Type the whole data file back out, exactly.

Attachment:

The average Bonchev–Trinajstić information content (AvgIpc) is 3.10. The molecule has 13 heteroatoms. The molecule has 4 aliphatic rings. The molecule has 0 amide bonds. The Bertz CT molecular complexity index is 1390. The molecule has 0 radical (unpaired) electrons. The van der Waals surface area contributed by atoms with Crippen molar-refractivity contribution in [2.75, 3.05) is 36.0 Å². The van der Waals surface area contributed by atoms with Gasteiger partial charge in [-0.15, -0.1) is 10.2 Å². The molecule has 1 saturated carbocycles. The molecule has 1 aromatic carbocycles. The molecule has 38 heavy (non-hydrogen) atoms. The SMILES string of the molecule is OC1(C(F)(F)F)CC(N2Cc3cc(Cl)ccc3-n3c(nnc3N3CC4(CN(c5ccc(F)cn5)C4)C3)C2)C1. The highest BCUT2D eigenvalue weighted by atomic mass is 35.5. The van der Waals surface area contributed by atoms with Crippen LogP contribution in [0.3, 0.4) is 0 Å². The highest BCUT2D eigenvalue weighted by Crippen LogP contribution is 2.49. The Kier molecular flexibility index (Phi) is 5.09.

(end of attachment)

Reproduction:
The average Bonchev–Trinajstić information content (AvgIpc) is 3.10. The molecule has 13 heteroatoms. The molecule has 4 aliphatic rings. The molecule has 0 amide bonds. The Bertz CT molecular complexity index is 1390. The molecule has 0 radical (unpaired) electrons. The van der Waals surface area contributed by atoms with Crippen molar-refractivity contribution in [2.75, 3.05) is 36.0 Å². The van der Waals surface area contributed by atoms with Gasteiger partial charge in [-0.15, -0.1) is 10.2 Å². The molecule has 1 saturated carbocycles. The molecule has 1 aromatic carbocycles. The molecule has 38 heavy (non-hydrogen) atoms. The SMILES string of the molecule is OC1(C(F)(F)F)CC(N2Cc3cc(Cl)ccc3-n3c(nnc3N3CC4(CN(c5ccc(F)cn5)C4)C3)C2)C1. The highest BCUT2D eigenvalue weighted by atomic mass is 35.5. The van der Waals surface area contributed by atoms with Crippen LogP contribution in [0.3, 0.4) is 0 Å². The highest BCUT2D eigenvalue weighted by Crippen LogP contribution is 2.49. The Kier molecular flexibility index (Phi) is 5.09.